Extracting fossil fuels has been an important aspect of North Dakota’s economy from the early twentieth century. Thirty-five years of surface mining and continuing coal extraction with massive excavating equipment have yielded a landscape with moveable features. The clamshell dragline excavator compares in scale to the state capitol building, and the truss boom is comparable to many single-span bridges. Every ninety seconds, each of two dragline buckets (named “Old Ironsides” and “Prairie Rose”) gathers 105 cubic yards of overburden or lignite coal in a single pass, which is then delivered to 110-ton trucks or a system of conveyors extending across U.S. 83 to unit trains. The coal feeds a number of nearby power plants adjacent to the Missouri River, which delivers electrical energy into the national transmission grid. It is nearly impossible to travel past this setting without lingering to try and get a sense of the scale and magnitude of it. Falkirk was originally the site of small-scale mixed farming by Swedish American immigrants, who brought distinctive architectural traditions with them from their homeland. Their modest initial constructions have been documented in the Historic American Buildings Survey (HABS) as mitigation for the coal mining enterprise that consumed them.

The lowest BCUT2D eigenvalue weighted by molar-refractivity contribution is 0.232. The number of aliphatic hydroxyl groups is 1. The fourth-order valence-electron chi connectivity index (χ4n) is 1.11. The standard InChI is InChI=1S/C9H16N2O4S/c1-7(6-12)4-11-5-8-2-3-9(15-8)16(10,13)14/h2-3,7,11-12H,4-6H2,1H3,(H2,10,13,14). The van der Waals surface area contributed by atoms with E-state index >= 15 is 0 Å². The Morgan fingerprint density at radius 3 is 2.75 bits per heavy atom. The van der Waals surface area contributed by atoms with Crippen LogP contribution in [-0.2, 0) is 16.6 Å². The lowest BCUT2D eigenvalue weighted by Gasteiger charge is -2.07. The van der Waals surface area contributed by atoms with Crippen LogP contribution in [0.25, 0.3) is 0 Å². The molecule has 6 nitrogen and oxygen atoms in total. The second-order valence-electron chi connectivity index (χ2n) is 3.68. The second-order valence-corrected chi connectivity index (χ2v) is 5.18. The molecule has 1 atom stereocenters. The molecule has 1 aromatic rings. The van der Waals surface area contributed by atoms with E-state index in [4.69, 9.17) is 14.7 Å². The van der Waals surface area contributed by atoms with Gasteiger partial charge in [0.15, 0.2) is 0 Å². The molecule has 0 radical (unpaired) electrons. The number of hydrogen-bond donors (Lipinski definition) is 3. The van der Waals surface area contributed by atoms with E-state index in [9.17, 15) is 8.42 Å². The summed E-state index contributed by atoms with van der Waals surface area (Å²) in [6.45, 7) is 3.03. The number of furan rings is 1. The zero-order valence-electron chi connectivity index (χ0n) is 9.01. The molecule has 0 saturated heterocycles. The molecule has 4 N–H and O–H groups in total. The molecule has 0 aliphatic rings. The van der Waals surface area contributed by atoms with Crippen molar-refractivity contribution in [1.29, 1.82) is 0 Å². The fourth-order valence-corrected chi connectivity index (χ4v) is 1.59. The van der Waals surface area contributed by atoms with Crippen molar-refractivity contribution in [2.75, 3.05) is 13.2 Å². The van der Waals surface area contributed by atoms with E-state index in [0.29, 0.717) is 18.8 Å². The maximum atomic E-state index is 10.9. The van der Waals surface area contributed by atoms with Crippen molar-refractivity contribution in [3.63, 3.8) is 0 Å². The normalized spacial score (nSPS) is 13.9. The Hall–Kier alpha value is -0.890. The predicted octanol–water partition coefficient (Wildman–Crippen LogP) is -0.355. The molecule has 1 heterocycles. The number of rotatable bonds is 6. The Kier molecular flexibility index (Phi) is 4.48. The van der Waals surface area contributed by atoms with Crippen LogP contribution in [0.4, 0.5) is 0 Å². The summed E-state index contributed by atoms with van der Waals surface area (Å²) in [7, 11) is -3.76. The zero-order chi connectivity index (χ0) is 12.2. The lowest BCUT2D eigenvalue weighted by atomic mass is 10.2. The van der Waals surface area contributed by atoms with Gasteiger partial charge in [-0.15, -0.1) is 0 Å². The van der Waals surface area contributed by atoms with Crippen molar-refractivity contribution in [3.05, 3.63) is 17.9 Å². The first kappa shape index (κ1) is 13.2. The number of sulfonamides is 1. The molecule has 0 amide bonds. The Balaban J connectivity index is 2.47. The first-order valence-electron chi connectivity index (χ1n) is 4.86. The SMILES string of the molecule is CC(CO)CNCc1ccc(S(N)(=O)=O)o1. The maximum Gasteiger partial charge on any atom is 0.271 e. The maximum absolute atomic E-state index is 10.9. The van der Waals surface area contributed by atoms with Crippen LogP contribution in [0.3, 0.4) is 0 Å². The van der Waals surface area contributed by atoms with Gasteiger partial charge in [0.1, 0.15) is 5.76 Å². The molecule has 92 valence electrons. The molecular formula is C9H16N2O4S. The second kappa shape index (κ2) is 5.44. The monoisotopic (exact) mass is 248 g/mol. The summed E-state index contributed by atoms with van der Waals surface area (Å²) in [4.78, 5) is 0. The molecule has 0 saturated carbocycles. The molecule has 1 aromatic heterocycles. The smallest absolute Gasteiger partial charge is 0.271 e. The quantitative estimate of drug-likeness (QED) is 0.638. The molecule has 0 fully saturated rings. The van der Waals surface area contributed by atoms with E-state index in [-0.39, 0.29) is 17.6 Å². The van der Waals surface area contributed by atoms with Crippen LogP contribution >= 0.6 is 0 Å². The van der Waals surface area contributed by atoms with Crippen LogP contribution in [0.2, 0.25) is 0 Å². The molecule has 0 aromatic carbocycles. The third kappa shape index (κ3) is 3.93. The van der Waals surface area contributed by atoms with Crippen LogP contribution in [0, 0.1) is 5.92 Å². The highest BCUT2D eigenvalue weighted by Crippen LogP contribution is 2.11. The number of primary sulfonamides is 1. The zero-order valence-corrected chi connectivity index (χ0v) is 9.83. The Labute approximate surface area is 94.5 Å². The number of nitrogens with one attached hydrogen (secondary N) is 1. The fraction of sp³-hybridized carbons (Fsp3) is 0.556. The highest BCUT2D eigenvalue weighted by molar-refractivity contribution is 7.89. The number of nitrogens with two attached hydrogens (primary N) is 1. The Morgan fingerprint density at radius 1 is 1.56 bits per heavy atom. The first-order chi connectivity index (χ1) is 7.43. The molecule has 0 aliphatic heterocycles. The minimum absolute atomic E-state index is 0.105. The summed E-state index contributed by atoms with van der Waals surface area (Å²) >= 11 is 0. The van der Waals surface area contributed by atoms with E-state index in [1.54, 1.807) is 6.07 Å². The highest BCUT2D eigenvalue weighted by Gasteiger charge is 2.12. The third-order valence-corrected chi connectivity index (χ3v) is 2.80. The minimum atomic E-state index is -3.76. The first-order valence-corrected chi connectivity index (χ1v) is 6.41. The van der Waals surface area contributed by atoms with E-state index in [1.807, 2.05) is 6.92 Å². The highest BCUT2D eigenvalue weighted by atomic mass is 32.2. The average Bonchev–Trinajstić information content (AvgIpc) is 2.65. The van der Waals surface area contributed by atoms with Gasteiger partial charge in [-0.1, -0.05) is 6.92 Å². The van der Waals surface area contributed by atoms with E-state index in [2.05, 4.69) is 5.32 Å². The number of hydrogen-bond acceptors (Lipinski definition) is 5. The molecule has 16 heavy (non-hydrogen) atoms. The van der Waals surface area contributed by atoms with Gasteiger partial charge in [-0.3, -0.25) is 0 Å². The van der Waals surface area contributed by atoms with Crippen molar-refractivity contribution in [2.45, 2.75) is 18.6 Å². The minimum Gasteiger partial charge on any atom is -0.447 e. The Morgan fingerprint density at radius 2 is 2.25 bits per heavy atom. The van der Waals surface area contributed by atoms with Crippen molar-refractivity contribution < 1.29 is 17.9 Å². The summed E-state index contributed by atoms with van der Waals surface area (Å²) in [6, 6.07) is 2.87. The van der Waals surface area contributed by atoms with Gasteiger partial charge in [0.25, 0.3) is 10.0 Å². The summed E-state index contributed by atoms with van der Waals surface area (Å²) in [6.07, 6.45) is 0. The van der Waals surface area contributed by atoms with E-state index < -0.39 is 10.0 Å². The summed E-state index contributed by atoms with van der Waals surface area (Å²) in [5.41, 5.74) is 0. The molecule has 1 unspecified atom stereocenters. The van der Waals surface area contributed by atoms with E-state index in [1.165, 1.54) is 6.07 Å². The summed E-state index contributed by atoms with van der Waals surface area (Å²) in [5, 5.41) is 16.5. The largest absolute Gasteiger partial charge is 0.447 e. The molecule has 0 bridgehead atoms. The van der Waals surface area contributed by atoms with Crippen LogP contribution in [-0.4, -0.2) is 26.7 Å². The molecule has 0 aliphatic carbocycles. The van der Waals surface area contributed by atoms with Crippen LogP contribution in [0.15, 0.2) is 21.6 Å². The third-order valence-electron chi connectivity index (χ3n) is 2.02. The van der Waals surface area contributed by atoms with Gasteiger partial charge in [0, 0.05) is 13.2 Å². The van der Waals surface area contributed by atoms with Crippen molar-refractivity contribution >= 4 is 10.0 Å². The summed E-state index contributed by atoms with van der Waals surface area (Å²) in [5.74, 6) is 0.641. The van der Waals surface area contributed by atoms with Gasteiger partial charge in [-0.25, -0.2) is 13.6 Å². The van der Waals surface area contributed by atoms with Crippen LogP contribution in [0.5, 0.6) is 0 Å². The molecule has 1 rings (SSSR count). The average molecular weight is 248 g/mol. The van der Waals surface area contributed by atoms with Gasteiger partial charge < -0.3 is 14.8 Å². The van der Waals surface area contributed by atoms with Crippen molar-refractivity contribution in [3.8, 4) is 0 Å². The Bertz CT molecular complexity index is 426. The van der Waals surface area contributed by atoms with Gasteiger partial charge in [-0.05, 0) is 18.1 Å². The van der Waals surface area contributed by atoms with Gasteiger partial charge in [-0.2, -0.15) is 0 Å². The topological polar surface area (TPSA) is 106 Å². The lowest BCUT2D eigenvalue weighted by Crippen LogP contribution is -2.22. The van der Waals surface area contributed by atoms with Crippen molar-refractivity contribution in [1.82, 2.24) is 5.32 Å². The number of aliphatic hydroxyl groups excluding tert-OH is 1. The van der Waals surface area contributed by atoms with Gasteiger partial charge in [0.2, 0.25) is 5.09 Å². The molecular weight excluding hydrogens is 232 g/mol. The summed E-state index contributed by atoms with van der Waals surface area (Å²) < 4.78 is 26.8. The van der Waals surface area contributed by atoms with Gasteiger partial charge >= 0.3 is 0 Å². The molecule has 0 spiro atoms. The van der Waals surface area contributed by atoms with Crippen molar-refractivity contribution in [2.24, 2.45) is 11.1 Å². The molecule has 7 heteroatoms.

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Falkirk Coal Mine Complex
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